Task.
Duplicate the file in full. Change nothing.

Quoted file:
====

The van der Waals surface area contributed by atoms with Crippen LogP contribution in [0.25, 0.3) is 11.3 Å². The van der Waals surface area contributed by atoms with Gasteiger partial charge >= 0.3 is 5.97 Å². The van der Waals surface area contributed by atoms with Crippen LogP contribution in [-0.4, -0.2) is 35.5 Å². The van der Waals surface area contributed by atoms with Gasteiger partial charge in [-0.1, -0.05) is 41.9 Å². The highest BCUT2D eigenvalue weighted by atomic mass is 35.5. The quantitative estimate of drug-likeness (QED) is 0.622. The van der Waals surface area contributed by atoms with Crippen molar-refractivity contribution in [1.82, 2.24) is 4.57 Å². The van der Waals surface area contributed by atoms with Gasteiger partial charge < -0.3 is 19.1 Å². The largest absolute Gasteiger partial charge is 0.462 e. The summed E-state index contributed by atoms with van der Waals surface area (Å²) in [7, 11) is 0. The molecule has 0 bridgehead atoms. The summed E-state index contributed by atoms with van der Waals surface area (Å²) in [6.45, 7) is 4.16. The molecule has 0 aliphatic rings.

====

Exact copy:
The van der Waals surface area contributed by atoms with Crippen LogP contribution in [0.25, 0.3) is 11.3 Å². The van der Waals surface area contributed by atoms with Gasteiger partial charge >= 0.3 is 5.97 Å². The van der Waals surface area contributed by atoms with Crippen LogP contribution in [-0.4, -0.2) is 35.5 Å². The van der Waals surface area contributed by atoms with Gasteiger partial charge in [-0.1, -0.05) is 41.9 Å². The highest BCUT2D eigenvalue weighted by atomic mass is 35.5. The quantitative estimate of drug-likeness (QED) is 0.622. The van der Waals surface area contributed by atoms with Crippen molar-refractivity contribution in [1.82, 2.24) is 4.57 Å². The van der Waals surface area contributed by atoms with Gasteiger partial charge < -0.3 is 19.1 Å². The largest absolute Gasteiger partial charge is 0.462 e. The summed E-state index contributed by atoms with van der Waals surface area (Å²) in [7, 11) is 0. The molecule has 0 bridgehead atoms. The summed E-state index contributed by atoms with van der Waals surface area (Å²) in [6.45, 7) is 4.16. The molecule has 0 aliphatic rings.